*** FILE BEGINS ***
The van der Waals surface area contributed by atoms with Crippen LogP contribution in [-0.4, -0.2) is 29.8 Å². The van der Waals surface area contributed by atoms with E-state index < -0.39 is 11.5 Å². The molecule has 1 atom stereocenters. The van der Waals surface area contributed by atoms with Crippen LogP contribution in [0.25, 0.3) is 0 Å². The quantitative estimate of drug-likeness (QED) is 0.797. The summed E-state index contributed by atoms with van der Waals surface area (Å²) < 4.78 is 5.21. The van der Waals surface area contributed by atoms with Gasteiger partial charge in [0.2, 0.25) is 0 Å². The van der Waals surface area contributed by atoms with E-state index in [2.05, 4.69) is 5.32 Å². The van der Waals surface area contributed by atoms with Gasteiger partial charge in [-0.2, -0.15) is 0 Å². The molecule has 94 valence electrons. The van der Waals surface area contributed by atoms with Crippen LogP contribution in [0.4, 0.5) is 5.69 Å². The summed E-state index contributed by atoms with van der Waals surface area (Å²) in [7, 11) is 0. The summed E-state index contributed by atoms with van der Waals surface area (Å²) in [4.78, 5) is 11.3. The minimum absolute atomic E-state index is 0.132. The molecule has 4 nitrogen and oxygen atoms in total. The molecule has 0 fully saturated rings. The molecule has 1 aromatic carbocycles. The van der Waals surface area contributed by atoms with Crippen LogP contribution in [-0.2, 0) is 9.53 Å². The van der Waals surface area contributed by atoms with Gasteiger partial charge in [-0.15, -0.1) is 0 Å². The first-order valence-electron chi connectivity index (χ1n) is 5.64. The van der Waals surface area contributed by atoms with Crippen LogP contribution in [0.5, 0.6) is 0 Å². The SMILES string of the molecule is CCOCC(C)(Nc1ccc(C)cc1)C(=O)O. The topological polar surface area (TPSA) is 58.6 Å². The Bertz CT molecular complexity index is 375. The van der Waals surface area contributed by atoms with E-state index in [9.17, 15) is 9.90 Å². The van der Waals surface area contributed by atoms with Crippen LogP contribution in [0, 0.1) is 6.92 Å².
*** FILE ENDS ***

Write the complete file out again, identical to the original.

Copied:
The van der Waals surface area contributed by atoms with Crippen LogP contribution in [-0.4, -0.2) is 29.8 Å². The van der Waals surface area contributed by atoms with E-state index < -0.39 is 11.5 Å². The molecule has 1 atom stereocenters. The van der Waals surface area contributed by atoms with Crippen LogP contribution in [0.25, 0.3) is 0 Å². The quantitative estimate of drug-likeness (QED) is 0.797. The summed E-state index contributed by atoms with van der Waals surface area (Å²) < 4.78 is 5.21. The van der Waals surface area contributed by atoms with Gasteiger partial charge in [0.2, 0.25) is 0 Å². The van der Waals surface area contributed by atoms with E-state index in [2.05, 4.69) is 5.32 Å². The van der Waals surface area contributed by atoms with Gasteiger partial charge in [-0.2, -0.15) is 0 Å². The molecule has 94 valence electrons. The van der Waals surface area contributed by atoms with Crippen LogP contribution in [0.4, 0.5) is 5.69 Å². The summed E-state index contributed by atoms with van der Waals surface area (Å²) in [7, 11) is 0. The summed E-state index contributed by atoms with van der Waals surface area (Å²) in [4.78, 5) is 11.3. The minimum absolute atomic E-state index is 0.132. The molecule has 4 nitrogen and oxygen atoms in total. The molecule has 0 fully saturated rings. The molecule has 1 aromatic carbocycles. The van der Waals surface area contributed by atoms with Crippen LogP contribution in [-0.2, 0) is 9.53 Å². The van der Waals surface area contributed by atoms with Gasteiger partial charge in [-0.15, -0.1) is 0 Å². The first-order valence-electron chi connectivity index (χ1n) is 5.64. The van der Waals surface area contributed by atoms with Crippen LogP contribution in [0.5, 0.6) is 0 Å². The SMILES string of the molecule is CCOCC(C)(Nc1ccc(C)cc1)C(=O)O. The topological polar surface area (TPSA) is 58.6 Å². The Bertz CT molecular complexity index is 375. The van der Waals surface area contributed by atoms with E-state index in [9.17, 15) is 9.90 Å². The van der Waals surface area contributed by atoms with Crippen LogP contribution in [0, 0.1) is 6.92 Å².